I’m scared of the direction my life has been headed in the past couple of months. I dropped out from my graduate programme. I took my first real job working with a small (but impressive) team where we’re singlehandedly sculpting the cultural landscape of the country — the potential is huge.
My poetry collection sits in this same computer unpublished. I haven’t posted anything on the internet in weeks.
Oh, and I got dumped. I could tell you about how painful it was. Or what I wish I hadn’t said or done. Or the lessons I learned or how much I would miss her. Truth is, up until recently, I thought I had ‘survived’ this. I hadn’t. I may not. In fact, given my propensity towards extreme emotional engagement without building the initial required foundation upon which most long term relationships are built, I woke up a few mornings later and sobbed.
I cry when I watch emotive movies or read texts with similar properties. I cried when I received a surprise birthday cake for the first time with my name on it.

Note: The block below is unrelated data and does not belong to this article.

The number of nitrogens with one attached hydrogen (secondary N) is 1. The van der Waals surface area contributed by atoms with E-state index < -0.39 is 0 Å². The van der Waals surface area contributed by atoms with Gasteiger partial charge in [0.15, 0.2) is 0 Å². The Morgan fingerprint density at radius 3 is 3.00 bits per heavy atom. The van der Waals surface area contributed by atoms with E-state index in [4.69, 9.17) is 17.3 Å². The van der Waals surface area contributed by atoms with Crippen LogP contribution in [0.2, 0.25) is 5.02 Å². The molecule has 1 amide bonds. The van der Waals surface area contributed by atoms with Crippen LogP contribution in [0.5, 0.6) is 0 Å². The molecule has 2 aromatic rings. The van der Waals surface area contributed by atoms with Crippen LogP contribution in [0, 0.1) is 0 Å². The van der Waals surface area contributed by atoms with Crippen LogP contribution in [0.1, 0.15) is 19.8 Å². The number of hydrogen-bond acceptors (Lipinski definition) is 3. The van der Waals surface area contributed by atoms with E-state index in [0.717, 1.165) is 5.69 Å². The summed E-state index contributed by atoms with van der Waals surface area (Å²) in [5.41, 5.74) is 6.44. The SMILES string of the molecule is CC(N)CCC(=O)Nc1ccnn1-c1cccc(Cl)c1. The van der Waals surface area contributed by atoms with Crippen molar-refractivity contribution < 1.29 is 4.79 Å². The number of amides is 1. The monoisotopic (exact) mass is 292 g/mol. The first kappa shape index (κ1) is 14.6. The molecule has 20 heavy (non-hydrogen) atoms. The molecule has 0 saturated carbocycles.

I still consider myself cold and unemotional. I’ve trained myself to not express surprise, fear or elation unexpectedly. Dealing with subtle forms of rejection in secondary school and during my first years in the Uni gave me that skill.
That morning, I sat up and prepared to head to work, I don’t remember the exact sequence of events that led to my sobs, but I felt a deep sense of loss, like my reason for existing had been stolen. I could not find words to describe what my mind didn’t comprehend. As I struggled to make sense of it, I muttered to myself in hope that words would soothe the excruciating feeling that boiled in my abdomen. It made no sense. Yet, the tears flowed. They were hot. Enough to make me stop. Enough to let off a little of the pressure from within. I’d never cried over a breakup before.
Great. One more item off my bucket list.
I washed my face and wore the adequate thespian features. Then I left home.
Because that wasn’t the day I couldn’t talk to anyone.
Last month, someone on twitter interviewed me for her dissertation. She said she’d come across my writing on the web and her work focused on black writers living on the continent. Another amazing writer said I was quite a talent. I felt important. This is not to say that I have a bad case of low self-esteem.